So that leads me to another suggestion: recruit more adult amateurs for all committees. (USEF has this problem as well.) Even when adult amateurs are included, they tend to be riders at the upper levels and truly solicited for their riding skill. And yet, there are people out there who maybe are at 1st/2nd but who bring other valuable skills to the table, as lawyers, as marketers, as statisticians, etc. I want to see more of those kinds of participants on every committee.

    The committees could use more local professionals as well.

    I think it would also help to expand participation by using more technology - skype meetings and message boards/email lists, for example, are cheap - making it possible for more people from more places to participate without the expense and time of travel.
    If you are allergic to a thing, it is best not to put that thing in your mouth, particularly if the thing is cats. - Lemony Snicket


    2 members found this post helpful.

  6. #46
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    Aug. 14, 2004
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    fwiw i dont think Clayton is an "AA" in the "real" sense... she is hobknobbing with the very top of the sport... has no clue what us real ammies are doing.

    we need REAL representation.


    1 members found this post helpful.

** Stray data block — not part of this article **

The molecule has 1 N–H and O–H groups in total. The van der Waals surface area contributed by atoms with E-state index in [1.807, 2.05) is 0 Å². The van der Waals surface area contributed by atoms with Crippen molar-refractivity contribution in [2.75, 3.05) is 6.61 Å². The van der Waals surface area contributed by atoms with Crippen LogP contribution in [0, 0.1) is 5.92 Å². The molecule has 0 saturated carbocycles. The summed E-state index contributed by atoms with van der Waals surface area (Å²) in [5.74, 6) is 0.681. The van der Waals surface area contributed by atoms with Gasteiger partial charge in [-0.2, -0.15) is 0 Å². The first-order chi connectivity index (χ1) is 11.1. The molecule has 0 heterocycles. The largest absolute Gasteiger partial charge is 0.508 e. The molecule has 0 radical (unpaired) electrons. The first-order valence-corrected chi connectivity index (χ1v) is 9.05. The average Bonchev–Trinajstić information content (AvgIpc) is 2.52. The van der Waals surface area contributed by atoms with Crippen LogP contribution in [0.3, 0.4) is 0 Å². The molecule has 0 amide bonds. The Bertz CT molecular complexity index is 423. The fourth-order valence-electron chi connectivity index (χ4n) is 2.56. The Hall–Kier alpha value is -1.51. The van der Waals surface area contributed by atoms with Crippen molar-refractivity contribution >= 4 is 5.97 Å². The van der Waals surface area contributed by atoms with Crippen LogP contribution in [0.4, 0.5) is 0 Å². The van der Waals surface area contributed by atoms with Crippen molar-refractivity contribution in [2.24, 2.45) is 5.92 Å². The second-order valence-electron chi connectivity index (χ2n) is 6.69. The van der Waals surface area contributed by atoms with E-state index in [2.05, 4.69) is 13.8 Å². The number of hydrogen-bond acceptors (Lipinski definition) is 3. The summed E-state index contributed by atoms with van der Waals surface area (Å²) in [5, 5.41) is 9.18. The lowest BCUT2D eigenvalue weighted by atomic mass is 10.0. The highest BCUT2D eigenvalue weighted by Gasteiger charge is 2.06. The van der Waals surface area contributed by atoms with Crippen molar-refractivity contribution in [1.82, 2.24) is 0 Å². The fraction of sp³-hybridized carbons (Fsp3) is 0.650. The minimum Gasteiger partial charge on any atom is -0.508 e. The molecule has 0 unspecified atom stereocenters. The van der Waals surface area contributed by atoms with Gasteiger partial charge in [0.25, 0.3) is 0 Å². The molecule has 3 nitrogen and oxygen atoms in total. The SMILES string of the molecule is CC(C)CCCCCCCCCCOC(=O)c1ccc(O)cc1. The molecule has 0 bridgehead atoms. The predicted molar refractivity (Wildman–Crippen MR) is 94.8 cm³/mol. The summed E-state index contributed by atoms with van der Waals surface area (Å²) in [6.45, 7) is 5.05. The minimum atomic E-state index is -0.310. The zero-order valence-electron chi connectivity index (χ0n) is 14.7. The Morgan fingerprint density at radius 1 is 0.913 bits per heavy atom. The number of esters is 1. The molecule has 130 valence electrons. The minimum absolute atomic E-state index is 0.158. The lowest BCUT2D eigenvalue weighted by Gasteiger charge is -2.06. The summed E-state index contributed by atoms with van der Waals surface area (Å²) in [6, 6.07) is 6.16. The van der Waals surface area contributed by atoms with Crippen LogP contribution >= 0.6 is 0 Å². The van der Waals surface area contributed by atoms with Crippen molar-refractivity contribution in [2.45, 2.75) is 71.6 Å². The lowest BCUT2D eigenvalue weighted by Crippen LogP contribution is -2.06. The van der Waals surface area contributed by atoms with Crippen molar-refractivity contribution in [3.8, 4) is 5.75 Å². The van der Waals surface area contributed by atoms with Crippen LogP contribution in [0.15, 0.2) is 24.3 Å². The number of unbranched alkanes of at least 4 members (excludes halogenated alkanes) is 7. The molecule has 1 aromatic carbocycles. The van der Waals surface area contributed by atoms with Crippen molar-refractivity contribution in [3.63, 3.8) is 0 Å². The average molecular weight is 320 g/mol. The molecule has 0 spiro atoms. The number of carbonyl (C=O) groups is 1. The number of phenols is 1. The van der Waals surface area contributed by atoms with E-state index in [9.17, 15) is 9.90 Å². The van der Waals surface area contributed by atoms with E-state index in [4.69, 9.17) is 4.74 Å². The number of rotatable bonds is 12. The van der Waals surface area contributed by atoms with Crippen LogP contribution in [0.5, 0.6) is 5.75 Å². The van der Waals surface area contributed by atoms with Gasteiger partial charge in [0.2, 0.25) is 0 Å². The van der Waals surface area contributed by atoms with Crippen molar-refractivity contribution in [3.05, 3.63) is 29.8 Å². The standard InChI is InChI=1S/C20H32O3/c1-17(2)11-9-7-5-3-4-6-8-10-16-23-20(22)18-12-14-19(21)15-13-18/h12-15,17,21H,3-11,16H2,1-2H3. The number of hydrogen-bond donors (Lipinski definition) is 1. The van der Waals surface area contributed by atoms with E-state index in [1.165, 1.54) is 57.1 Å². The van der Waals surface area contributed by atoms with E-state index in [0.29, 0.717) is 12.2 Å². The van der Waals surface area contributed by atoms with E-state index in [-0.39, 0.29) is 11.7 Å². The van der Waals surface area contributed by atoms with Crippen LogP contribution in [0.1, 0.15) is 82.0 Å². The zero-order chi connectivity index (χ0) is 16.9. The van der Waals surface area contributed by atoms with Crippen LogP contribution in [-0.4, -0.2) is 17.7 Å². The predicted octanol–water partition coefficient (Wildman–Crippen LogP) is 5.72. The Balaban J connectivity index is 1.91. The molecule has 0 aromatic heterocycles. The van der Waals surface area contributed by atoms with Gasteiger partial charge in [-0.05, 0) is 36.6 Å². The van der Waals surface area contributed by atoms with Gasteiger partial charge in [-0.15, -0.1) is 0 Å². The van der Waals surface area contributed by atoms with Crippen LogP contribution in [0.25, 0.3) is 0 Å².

7. #47
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    Jul. 18, 2010
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    Land of Enchantment
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    Quote Originally Posted by DownYonder View Post
    What is "rift raft"? Do you mean "riffraff" (riff raff)?
    I kept wondering why WORD was flagging it
    Thats how we spell it in France


    1 members found this post helpful.

  8. #48
    Join Date
    Dec. 27, 2006
    Location
    Hamilton, Va
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    Agree completely, Poltroon. We need great volunteers of ALL types representing ALL groups - AAs, lower level professionals, lower level judges (I am one of the only non- S or FEI judges on the Dressage Committee and as an R judge, I do try to represent the concerns of the lower level, local L grads, r and R judges). It's always a struggle to attract volunteers. I do think, being very involved with my GMO as well, that more AAs and local pros are involved at the GMO level as well as on the USDF committees that often meet face to face only once a year at the Convention.



  9. #49
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    Oct. 2, 1999
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    Quote Originally Posted by mbm View Post
    fwiw i dont think Clayton is an "AA" in the "real" sense... she is hobknobbing with the very top of the sport... has no clue what us real ammies are doing.

    we need REAL representation.